The Tham Pa Fa Cave, located near Na Khang Xang Village in Thakhaek District, recently came into the news following the discovery of 229 Buddha statues in a previously unexplored cave. In April 2004, a local villager by the name of Mr. Boun Nong entered the small cave opening 15m from ground level. He had noticed bats entering the cave and decided to climb a vine to investigate, with the intention of collecting bats (a local delicacy).
Passing through the small cave entrance he looked down into the cavern below and to his amazement saw a large Buddha statue. Proceeding down into the cave he realized that there were over 200 Buddha statues ranging in size from 15cm to over 1m tall. For one week he did not tell anyone in the village, as he did not believe what he had seen and thought that it might just be his imagination, but finally returned with a group of nine villagers to reinvestigate. Word about the new discovery soon spread, and the cave has become one of Khammouane's most visited attractions. The villagers have since organized themselves to guard the cave and its sacred Buddha statues 24 hours a day.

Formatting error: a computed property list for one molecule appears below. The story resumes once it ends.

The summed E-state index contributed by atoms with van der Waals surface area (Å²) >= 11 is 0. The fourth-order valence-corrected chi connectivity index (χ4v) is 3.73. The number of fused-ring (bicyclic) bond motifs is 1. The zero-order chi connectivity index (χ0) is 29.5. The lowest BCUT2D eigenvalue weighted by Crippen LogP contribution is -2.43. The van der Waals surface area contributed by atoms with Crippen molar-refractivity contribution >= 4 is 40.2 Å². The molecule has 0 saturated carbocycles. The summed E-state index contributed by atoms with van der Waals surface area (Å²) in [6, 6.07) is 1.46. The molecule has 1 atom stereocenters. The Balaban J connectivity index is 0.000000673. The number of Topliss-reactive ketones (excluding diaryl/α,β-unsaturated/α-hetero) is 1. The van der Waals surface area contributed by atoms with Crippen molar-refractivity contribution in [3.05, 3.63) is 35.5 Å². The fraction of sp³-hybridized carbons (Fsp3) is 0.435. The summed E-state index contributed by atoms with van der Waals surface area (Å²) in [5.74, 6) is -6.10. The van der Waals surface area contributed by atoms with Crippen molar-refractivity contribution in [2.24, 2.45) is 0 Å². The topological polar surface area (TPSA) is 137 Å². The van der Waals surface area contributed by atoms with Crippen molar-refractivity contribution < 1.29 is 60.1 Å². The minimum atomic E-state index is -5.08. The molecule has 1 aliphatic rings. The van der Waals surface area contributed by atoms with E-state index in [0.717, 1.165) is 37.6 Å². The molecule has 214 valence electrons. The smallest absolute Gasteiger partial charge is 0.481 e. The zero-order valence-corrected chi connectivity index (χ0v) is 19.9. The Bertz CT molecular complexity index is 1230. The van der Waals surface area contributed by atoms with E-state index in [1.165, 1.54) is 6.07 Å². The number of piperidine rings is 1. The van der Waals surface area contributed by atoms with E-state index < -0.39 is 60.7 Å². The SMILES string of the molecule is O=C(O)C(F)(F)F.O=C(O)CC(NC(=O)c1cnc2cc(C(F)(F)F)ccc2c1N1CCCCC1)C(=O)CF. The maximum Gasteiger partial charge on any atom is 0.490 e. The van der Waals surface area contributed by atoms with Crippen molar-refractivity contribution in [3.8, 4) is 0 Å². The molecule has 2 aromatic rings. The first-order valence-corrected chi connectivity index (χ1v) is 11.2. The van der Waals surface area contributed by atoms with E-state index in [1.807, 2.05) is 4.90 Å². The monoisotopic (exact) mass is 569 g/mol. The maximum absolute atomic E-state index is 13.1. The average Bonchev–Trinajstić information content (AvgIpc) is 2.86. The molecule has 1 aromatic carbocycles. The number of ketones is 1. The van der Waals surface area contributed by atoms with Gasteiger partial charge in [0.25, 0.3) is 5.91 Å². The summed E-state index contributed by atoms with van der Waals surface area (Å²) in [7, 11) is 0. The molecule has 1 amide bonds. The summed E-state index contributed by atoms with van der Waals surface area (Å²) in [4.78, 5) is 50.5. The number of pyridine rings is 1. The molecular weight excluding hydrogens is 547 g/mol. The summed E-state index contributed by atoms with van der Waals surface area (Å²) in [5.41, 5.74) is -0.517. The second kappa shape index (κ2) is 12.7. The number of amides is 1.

The Buddha images are a collection from the Sikhottabong and the Lane Xang eras, with some thought to be of Khmer and Vietnamese origin. Together with the images, palm leaf manuscripts written in ancient Lao script, Lane Xang-style dharma, Lanna-style dharma, Pali dharma and ancient Khmer scripts are also present. It is unknown how these treasures came to be in the cave. The cave is named after the lake located at the foot of the cliff, Nong Pa Fa (meaning “Lake of Soft-shelled Turtle”). The limestone formations within the cave are quite spectacular and add to the natural beauty of the cave. There is a small entrance fee for visitors. Please also note that in this cave photography is prohibited. (Photographs in this publication were obtained by special permission). Close to the cave are stalls selling snacks, drinks, seasonal fruits and incense produced in the village.